Last weekend I didn’t have the excuse of poor weather or too many yoga classes to teach or a taser to go buy – and so I finally planted my garden.
There are dozens of metaphors here, waiting to be uprooted like the vicious dandelion weeds in the dirt: gardens teach patience; you have to tend to them; they need sunlight and care, blah, blah, blah. All things that we humans need. I’m not in the mood for metaphors so I’ll just share my (obvious) observations and a few pictures, which are more interesting than my thoughts anyway.
1. It’s unbelievable that I’m 29 and have never really grown anything, mostly because I’ve never owned a patch of soil anywhere. It feels like quite an accomplishment, really.
2. Sweeping my patio is like sweeping the kitchen floor, only it’s dirtier and far bigger. And never ending.
3. It’s impossible to even exist outdoors without being reminded of kid memories: traipsing through the woods and collecting baskets full of blackberries; climbing trees; pulling rhubarb from the garden; running from Dustin as he pelted me and my friends with hard, unripe grapes; dreaming of a tree house; flying kites; happily smelling bonfire smoke in my hair.
It seems obvious how the outdoors – whether the expansive great outdoors, or my tiny patch of grass and yard – inspires mindfulness, why Henry David Thoreau (and so many others) found deep inspiration there. ““I went to the woods because I wished to live deliberately, to front only the essential facts of life, and see if I could not learn what it had to teach, and not, when I came to die, discover that I had not lived. I did not wish to live what was not life, living is so dear; nor did I wish to practise resignation, unless it was quite necessary. I wanted to live deep and suck out all the marrow of life, to live so sturdily and Spartan-like as to put to rout all that was not life, to cut a broad swath and shave close, to drive life into a corner, and reduce it to its lowest terms.”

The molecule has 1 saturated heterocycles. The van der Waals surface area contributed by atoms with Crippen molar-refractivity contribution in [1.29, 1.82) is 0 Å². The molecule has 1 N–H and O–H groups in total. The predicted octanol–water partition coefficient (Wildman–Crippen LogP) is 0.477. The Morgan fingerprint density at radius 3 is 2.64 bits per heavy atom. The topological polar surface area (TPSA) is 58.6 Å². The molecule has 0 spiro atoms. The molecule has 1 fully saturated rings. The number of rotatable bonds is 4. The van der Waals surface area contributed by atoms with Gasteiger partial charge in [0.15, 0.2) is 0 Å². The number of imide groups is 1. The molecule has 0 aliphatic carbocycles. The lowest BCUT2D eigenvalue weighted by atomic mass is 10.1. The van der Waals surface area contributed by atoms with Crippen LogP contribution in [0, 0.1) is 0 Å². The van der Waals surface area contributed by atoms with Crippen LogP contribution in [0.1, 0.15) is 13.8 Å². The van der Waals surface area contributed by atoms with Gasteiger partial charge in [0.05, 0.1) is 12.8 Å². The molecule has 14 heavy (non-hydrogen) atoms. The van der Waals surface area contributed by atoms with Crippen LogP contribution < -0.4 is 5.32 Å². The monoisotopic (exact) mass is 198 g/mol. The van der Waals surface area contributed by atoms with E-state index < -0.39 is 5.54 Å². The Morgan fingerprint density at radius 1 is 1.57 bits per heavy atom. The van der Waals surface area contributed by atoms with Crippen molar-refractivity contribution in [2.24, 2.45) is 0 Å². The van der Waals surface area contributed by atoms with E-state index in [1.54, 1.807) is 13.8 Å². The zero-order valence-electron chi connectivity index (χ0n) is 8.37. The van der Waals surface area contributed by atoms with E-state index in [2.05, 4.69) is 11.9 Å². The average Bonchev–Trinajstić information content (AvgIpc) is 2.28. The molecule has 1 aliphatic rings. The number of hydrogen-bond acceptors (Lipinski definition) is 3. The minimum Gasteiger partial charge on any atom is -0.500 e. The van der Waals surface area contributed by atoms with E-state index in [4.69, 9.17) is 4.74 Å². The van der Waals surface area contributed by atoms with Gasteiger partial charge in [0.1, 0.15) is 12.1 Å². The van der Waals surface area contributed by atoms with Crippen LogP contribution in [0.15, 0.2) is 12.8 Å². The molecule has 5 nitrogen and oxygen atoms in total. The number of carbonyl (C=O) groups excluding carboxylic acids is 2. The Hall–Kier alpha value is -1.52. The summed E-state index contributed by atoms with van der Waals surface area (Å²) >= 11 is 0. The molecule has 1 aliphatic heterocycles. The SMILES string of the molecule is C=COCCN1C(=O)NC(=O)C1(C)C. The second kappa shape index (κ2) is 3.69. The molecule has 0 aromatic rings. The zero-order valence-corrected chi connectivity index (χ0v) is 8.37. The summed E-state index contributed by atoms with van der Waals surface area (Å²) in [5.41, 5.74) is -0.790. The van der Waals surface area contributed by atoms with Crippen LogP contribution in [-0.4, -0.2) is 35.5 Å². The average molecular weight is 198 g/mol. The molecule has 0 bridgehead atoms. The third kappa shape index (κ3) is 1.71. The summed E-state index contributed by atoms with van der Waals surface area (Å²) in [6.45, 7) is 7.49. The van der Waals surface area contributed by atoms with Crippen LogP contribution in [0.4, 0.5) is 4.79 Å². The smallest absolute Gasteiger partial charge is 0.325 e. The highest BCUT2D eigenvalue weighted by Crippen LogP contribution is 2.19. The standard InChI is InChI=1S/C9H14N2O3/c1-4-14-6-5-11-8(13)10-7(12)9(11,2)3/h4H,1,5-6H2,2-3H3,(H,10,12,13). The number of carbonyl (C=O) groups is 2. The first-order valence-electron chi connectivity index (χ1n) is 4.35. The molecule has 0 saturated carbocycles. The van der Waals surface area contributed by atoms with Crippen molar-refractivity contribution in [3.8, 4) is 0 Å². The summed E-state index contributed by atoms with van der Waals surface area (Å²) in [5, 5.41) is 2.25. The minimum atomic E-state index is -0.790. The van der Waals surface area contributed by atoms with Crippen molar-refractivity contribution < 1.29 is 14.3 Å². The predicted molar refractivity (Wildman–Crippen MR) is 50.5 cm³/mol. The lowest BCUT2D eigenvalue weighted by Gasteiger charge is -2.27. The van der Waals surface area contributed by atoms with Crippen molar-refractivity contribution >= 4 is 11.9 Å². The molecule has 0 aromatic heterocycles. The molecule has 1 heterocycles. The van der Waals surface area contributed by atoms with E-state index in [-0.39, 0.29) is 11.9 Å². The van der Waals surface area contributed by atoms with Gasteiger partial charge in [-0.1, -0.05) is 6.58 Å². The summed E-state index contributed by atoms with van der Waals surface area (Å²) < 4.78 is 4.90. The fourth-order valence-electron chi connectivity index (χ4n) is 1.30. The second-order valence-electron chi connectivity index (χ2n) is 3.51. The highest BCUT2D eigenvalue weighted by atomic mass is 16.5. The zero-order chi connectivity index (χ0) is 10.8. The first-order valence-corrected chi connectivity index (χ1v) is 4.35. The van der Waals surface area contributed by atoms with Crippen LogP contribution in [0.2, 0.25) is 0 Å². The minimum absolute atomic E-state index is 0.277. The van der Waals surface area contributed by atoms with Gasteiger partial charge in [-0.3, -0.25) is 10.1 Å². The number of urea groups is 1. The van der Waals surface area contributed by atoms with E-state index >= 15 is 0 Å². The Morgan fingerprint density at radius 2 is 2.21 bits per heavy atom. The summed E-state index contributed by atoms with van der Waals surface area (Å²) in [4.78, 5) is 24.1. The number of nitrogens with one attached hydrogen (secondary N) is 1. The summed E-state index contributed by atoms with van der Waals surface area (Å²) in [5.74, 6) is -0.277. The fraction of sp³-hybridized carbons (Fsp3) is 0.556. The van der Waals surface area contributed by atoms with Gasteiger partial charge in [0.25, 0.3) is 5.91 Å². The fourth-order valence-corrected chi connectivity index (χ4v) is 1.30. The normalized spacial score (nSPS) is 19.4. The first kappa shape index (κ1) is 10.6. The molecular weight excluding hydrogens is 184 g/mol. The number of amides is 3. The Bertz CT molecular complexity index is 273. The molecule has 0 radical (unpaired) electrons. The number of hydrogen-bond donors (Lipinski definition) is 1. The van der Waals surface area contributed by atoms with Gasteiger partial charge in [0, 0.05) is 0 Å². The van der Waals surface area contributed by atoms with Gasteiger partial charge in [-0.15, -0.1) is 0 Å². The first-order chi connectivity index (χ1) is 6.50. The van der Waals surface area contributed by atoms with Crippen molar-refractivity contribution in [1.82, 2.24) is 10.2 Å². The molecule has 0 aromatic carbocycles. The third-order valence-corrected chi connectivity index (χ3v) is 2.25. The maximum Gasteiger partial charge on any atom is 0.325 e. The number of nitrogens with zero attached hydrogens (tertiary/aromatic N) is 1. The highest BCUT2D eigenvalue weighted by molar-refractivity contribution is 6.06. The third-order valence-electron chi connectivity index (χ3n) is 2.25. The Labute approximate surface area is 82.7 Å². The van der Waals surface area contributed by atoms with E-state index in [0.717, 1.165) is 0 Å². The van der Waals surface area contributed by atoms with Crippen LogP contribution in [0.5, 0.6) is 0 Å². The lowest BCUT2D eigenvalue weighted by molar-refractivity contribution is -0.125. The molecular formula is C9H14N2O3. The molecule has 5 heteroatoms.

Sucking the marrow out of life is difficult to do in front of a television, or computer screen, or when jumping from one appointment to the next. All of which I’m guilty of. No marrow for me lately.
Maybe I’ve been too overwhelmed. Maybe the small squash plant seemed surprisingly fragile, and breakable, and that hit close to home, or maybe I was just looking for a reason to cry anyway. But something about the freshly water ground and these baby plants caused me to feel emotional. So simple. And primitive. And fulfilling. And joyous. Can a garden really be all these things?